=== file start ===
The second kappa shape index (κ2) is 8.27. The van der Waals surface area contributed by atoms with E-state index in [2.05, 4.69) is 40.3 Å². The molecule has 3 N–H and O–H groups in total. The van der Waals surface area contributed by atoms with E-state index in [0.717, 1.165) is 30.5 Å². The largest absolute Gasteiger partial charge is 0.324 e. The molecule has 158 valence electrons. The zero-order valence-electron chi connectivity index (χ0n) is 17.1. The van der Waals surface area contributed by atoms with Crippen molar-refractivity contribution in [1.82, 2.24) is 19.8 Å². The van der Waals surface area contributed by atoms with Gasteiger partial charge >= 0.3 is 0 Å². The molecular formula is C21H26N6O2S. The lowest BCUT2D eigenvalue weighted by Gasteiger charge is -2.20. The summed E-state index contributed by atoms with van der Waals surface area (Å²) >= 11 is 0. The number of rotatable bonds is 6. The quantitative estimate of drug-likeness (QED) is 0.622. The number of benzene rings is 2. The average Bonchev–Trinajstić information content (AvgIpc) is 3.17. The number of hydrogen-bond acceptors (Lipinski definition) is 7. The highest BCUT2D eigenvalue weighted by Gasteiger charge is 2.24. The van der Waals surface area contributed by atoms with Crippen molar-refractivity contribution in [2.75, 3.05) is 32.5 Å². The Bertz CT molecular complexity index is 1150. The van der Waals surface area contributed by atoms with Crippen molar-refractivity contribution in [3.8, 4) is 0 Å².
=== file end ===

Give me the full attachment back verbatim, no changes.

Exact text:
The second kappa shape index (κ2) is 8.27. The van der Waals surface area contributed by atoms with E-state index in [2.05, 4.69) is 40.3 Å². The molecule has 3 N–H and O–H groups in total. The van der Waals surface area contributed by atoms with E-state index in [0.717, 1.165) is 30.5 Å². The largest absolute Gasteiger partial charge is 0.324 e. The molecule has 158 valence electrons. The zero-order valence-electron chi connectivity index (χ0n) is 17.1. The van der Waals surface area contributed by atoms with Crippen molar-refractivity contribution in [1.82, 2.24) is 19.8 Å². The van der Waals surface area contributed by atoms with Gasteiger partial charge >= 0.3 is 0 Å². The molecular formula is C21H26N6O2S. The lowest BCUT2D eigenvalue weighted by Gasteiger charge is -2.20. The summed E-state index contributed by atoms with van der Waals surface area (Å²) >= 11 is 0. The number of rotatable bonds is 6. The quantitative estimate of drug-likeness (QED) is 0.622. The number of benzene rings is 2. The average Bonchev–Trinajstić information content (AvgIpc) is 3.17. The number of hydrogen-bond acceptors (Lipinski definition) is 7. The highest BCUT2D eigenvalue weighted by Gasteiger charge is 2.24. The van der Waals surface area contributed by atoms with Crippen molar-refractivity contribution in [2.75, 3.05) is 32.5 Å². The Bertz CT molecular complexity index is 1150. The van der Waals surface area contributed by atoms with Crippen molar-refractivity contribution in [3.8, 4) is 0 Å².